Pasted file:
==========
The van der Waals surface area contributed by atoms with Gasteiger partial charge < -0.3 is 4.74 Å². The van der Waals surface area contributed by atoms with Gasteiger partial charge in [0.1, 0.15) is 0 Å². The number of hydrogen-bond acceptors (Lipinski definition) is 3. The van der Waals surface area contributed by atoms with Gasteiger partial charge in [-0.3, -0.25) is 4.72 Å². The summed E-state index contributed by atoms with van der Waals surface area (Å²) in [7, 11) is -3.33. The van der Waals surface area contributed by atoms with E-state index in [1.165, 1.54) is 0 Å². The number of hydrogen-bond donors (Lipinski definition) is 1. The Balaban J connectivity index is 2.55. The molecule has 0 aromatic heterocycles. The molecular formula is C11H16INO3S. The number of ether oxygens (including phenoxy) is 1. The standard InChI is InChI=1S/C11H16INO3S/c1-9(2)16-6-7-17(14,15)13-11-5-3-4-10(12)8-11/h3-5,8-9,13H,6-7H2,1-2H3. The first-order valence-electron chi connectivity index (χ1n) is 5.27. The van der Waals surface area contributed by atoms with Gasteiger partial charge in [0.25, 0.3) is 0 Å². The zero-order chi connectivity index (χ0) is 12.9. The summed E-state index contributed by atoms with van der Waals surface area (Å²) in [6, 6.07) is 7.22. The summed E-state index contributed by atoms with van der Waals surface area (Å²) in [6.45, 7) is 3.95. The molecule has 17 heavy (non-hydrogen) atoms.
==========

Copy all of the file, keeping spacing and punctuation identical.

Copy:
The van der Waals surface area contributed by atoms with Gasteiger partial charge < -0.3 is 4.74 Å². The van der Waals surface area contributed by atoms with Gasteiger partial charge in [0.1, 0.15) is 0 Å². The number of hydrogen-bond acceptors (Lipinski definition) is 3. The van der Waals surface area contributed by atoms with Gasteiger partial charge in [-0.3, -0.25) is 4.72 Å². The summed E-state index contributed by atoms with van der Waals surface area (Å²) in [7, 11) is -3.33. The van der Waals surface area contributed by atoms with E-state index in [1.165, 1.54) is 0 Å². The number of hydrogen-bond donors (Lipinski definition) is 1. The Balaban J connectivity index is 2.55. The molecule has 0 aromatic heterocycles. The molecular formula is C11H16INO3S. The number of ether oxygens (including phenoxy) is 1. The standard InChI is InChI=1S/C11H16INO3S/c1-9(2)16-6-7-17(14,15)13-11-5-3-4-10(12)8-11/h3-5,8-9,13H,6-7H2,1-2H3. The first-order valence-electron chi connectivity index (χ1n) is 5.27. The van der Waals surface area contributed by atoms with Gasteiger partial charge in [0.25, 0.3) is 0 Å². The zero-order chi connectivity index (χ0) is 12.9. The summed E-state index contributed by atoms with van der Waals surface area (Å²) in [6, 6.07) is 7.22. The summed E-state index contributed by atoms with van der Waals surface area (Å²) in [6.45, 7) is 3.95. The molecule has 17 heavy (non-hydrogen) atoms.